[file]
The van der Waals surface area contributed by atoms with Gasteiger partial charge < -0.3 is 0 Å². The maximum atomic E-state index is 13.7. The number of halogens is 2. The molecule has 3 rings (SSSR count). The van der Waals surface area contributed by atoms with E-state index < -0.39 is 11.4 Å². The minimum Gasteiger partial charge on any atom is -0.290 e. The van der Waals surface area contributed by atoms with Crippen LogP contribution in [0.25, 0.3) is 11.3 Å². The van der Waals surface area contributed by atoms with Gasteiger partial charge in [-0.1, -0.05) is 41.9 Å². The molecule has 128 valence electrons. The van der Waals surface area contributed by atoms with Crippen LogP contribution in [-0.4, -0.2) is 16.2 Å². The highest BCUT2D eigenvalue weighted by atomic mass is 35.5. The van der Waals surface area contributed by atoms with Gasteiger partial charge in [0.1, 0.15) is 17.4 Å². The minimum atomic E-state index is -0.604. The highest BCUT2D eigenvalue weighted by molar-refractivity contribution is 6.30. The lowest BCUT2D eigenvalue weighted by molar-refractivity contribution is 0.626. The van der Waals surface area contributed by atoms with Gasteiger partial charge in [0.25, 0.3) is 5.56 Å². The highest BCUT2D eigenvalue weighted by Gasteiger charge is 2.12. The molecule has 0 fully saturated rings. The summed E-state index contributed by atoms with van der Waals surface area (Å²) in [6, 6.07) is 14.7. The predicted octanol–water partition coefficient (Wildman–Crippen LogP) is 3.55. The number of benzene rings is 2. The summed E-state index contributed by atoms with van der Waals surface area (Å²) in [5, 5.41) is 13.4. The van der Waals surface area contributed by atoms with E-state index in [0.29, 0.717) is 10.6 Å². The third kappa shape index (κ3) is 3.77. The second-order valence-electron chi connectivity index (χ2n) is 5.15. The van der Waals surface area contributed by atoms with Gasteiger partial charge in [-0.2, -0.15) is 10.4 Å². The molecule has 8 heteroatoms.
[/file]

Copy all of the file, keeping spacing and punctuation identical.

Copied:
The van der Waals surface area contributed by atoms with Gasteiger partial charge < -0.3 is 0 Å². The maximum atomic E-state index is 13.7. The number of halogens is 2. The molecule has 3 rings (SSSR count). The van der Waals surface area contributed by atoms with E-state index < -0.39 is 11.4 Å². The minimum Gasteiger partial charge on any atom is -0.290 e. The van der Waals surface area contributed by atoms with Crippen LogP contribution in [0.25, 0.3) is 11.3 Å². The van der Waals surface area contributed by atoms with Gasteiger partial charge in [-0.1, -0.05) is 41.9 Å². The molecule has 128 valence electrons. The van der Waals surface area contributed by atoms with Crippen LogP contribution in [-0.4, -0.2) is 16.2 Å². The highest BCUT2D eigenvalue weighted by atomic mass is 35.5. The van der Waals surface area contributed by atoms with Gasteiger partial charge in [0.1, 0.15) is 17.4 Å². The minimum atomic E-state index is -0.604. The highest BCUT2D eigenvalue weighted by molar-refractivity contribution is 6.30. The lowest BCUT2D eigenvalue weighted by molar-refractivity contribution is 0.626. The van der Waals surface area contributed by atoms with Gasteiger partial charge in [0.25, 0.3) is 5.56 Å². The highest BCUT2D eigenvalue weighted by Gasteiger charge is 2.12. The molecule has 0 fully saturated rings. The summed E-state index contributed by atoms with van der Waals surface area (Å²) in [6, 6.07) is 14.7. The predicted octanol–water partition coefficient (Wildman–Crippen LogP) is 3.55. The number of benzene rings is 2. The summed E-state index contributed by atoms with van der Waals surface area (Å²) in [5, 5.41) is 13.4. The van der Waals surface area contributed by atoms with E-state index in [0.29, 0.717) is 10.6 Å². The third kappa shape index (κ3) is 3.77. The second-order valence-electron chi connectivity index (χ2n) is 5.15. The van der Waals surface area contributed by atoms with Gasteiger partial charge in [-0.2, -0.15) is 10.4 Å². The molecule has 8 heteroatoms.